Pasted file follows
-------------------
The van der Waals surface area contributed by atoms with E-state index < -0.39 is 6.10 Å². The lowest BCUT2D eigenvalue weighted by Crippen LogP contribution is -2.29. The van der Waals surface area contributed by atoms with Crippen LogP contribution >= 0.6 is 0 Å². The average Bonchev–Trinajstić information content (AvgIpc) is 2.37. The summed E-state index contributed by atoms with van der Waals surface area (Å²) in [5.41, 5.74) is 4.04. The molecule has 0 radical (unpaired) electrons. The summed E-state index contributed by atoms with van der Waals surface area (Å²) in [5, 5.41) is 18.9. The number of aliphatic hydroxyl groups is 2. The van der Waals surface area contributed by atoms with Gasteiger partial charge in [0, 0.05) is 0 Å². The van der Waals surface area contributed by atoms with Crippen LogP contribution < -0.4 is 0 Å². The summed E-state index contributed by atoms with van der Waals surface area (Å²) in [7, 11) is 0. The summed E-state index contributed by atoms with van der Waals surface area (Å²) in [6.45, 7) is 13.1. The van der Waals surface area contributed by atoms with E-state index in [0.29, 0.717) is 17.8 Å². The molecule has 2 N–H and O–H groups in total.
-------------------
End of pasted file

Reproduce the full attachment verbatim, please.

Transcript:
The van der Waals surface area contributed by atoms with E-state index < -0.39 is 6.10 Å². The lowest BCUT2D eigenvalue weighted by Crippen LogP contribution is -2.29. The van der Waals surface area contributed by atoms with Crippen LogP contribution >= 0.6 is 0 Å². The average Bonchev–Trinajstić information content (AvgIpc) is 2.37. The summed E-state index contributed by atoms with van der Waals surface area (Å²) in [5.41, 5.74) is 4.04. The molecule has 0 radical (unpaired) electrons. The summed E-state index contributed by atoms with van der Waals surface area (Å²) in [5, 5.41) is 18.9. The number of aliphatic hydroxyl groups is 2. The van der Waals surface area contributed by atoms with Gasteiger partial charge in [0, 0.05) is 0 Å². The van der Waals surface area contributed by atoms with Crippen LogP contribution < -0.4 is 0 Å². The summed E-state index contributed by atoms with van der Waals surface area (Å²) in [7, 11) is 0. The summed E-state index contributed by atoms with van der Waals surface area (Å²) in [6.45, 7) is 13.1. The van der Waals surface area contributed by atoms with E-state index in [0.29, 0.717) is 17.8 Å². The molecule has 2 N–H and O–H groups in total.